African taxis: friend or foe?

South Africa doesn’t need roller coasters for thrills.  It doesn’t need video games or ping ball machines.  It has taxis.  For just over three rand (about 40 cents) you get not only transportation but also an…experience.

African taxis, oversized vans, are South Africa’s attempt at inexpensive public transportation.  Although the cliental is almost exclusively black, here and there you’ll find a white face.  Locals write them off as foreigners who don’t know better.

To taxi drivers robots (traffic lights) and pedestrian crossings are merely suggestions to slow down.  After all people have legs for a reason, right?  It’s amazing how quickly even the most un-athletic looking person can transform into a track star when faced with a speeding taxi.  Curbs and road lanes are simply irritations to be overcome.  Traffic signs are colorful decorations in the scenery that flies by.  You can tell a person who has just disembarked a taxi by the way he crosses himself and looks around with a new appreciation for being alive.

Each taxi driver assumes the right of way at all times, even over other kumbi.  In Johannesburg where traffic is thick and patience is thin taxi drivers will occasionally take highway patrol into their own hands.  In what is dismissed by locals as “another taxi shootout” drivers will remind fellow taxis that tailgating and cutting off are not appreciated by calmly pulling up next to the offender and open firing at the front windshield.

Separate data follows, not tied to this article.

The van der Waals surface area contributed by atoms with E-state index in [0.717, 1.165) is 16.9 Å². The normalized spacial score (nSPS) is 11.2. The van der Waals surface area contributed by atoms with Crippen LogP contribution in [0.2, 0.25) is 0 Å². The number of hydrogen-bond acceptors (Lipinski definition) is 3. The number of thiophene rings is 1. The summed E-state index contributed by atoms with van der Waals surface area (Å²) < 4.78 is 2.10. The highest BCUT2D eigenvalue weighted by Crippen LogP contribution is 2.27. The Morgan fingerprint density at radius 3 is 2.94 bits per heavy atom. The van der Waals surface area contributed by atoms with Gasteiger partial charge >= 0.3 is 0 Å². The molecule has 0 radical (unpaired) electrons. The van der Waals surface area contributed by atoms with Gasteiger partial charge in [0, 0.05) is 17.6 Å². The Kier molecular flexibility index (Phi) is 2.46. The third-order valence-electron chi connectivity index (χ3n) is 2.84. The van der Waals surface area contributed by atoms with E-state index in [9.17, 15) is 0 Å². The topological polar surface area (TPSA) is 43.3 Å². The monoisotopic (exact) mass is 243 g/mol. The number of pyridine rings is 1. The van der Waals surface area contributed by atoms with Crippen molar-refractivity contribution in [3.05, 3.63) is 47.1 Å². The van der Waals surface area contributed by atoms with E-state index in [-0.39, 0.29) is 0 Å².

Riders make the payment for the trip by passing their rand to the person in front of them until it reaches the driver.  They call out how many people the fare is meant to cover and the change is passed backwards, often traveling through as many as thirteen sets of hands.  In a country plagued with some of the highest crime rates in the world, where people know better that to trust any stranger, especially with money, the code of the taxi dominates.  Drivers never bother to turn around and count their passengers.  They trust them to pay honestly.  Customers likewise trust one another to see their money reach the front and their change return.  It always does.

Taxis, like South Africa, itself, are full of contradictions.  They strike fear into unsuspecting pedestrians, yet, despite the many near, near, and very near encounters no one ever seems to get hit.  On occasion they resort to violence, but inside they have a unique honor system.  Some people say their cheap price isn’t worth the high blood pressure the ride mandates.

But others, looking for a little thrill will say why not try it?

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